This is the first step in the parent’s own recovery.

Taking steps towards reclaiming your parenthood will begin the process of shifting the family functioning towards a healthier state and reduce the fear and helplessness for parents.

Despite ambivalence about meeting with me, almost all my clients, whether parents or the kids themselves, will want to know very early on (usually in the first session) if their kid’s use or their use of a substance is really a problem.

 Determining whether someone has an addiction generally requires a thorough evaluation, but I’ll often use a tool in the first session that will quickly give the parent and child some measuring sticks to help begin to explore their use in more detail. It’s really a quick screening tool, but it almost always opens the door for opportunity to explore their behavior in more detail.

They’re easy to remember, because they all begin with the letter “C”:

 1) Control

People without an abuse problem always have control over the amount they drink or use; if they say they’re going to have 2 drinks, that’s all they ever have.

Photo: skippyjon(Flickr)

People with a problem will often go over a self-imposed limit, often with consequences (see #2 below). This is often a “Russian-roulette” pattern; you can stay under a limit for many months, and then “boom”, you go over (and you’re not happy about it).

 2) Consequences

People without an abuse problem rarely will experience negative consequences. If they do, they will make an adjustment in their behavior or lifestyle and the consequence won’t occur again.

People with an abuse problem, when experiencing a negative consequence, will often make an adjustment, which is short-lived. In fact their attempts to make adjustments often fail, and consequences continue and often get worse. Consequences can be related to:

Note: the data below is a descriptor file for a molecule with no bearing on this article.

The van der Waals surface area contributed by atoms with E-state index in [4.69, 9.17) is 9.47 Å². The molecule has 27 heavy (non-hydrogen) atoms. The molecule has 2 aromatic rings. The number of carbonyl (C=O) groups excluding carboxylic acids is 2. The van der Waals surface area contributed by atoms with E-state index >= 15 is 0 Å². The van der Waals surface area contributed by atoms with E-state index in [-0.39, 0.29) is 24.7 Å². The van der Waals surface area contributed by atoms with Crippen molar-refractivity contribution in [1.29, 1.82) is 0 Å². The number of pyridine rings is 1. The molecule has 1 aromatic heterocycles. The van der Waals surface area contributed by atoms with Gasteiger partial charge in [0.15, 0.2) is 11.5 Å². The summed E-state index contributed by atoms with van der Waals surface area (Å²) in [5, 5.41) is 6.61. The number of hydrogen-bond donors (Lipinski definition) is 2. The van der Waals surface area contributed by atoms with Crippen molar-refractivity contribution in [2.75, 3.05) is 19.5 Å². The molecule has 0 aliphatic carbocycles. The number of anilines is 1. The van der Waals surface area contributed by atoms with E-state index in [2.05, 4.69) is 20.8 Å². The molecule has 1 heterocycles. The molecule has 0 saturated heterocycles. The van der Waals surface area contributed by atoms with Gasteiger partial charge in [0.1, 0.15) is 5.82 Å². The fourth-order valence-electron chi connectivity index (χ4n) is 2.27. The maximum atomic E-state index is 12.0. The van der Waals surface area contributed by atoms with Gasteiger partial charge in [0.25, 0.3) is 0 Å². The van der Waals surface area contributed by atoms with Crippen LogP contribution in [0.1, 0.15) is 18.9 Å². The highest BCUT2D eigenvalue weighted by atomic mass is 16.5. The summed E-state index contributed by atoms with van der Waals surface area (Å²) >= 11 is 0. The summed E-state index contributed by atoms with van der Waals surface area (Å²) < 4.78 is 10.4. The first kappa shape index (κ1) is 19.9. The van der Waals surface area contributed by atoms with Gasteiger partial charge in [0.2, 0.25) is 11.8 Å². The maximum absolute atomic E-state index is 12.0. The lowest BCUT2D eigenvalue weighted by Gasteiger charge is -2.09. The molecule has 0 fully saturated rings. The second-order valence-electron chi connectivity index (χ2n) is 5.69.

• Physical health
  • Legal situations
  • Emotional well-being (feelings of guilt, remorse, lowered self-esteem, depression)
  • Anger management
  • Family conflicts
  • Interpersonal conflicts
  • Job performance


 3) Compulsivity

Compulsivity refers to behaviors that are repetitive and feel driven to be performed. The behaviors are disruptive to a person’s productivity or well-being.

People without an abuse problem, when thinking about drinking or getting high, can take it or leave it. Their daily lives move forward without much thought about whether getting high is in the picture.

People with an abuse problem spend a lot of time thinking about and planning activities where they can drink or get high. Many of their life activities are focused on whether getting high will occur. And if there is beer or wine in the house, it will be hard to let it sit there unused.

Photo: D Sharon Pruitt (Flickr)

The “Three C’s” is not just a handy screening tool. Yes, it’s a great way for both parents and kids to begin to explore some of the specific issues related to substance abuse behavior and to help them make their own mind up about the issue.          

The discussion and answers also becomes part of the process of education and early recovery for the parents.

Parents own recovery can start independent of their child, and it often does at the very first call for help.

My Practice News: ADHD Expert Roundtable Discussion
Blog: Parents of Addicts Resource Center (PARC) 

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About Joanna Jullien

Joanna Jullien

Joanna ( and her husband have raised two sons in Roseville, CA. She has a degree from U.C. Berkeley in Social Anthropology (corporate culture). Her honors thesis was awarded the Kroeber Prize and funding from National Science Foundation grant. Joanna writes to help parents with the modern-day leadership challenges of raising children. She is a contributing writer for The Granite Bay View, the Press Tribune, the Sacramento Examiner, and editor of Banana Moments.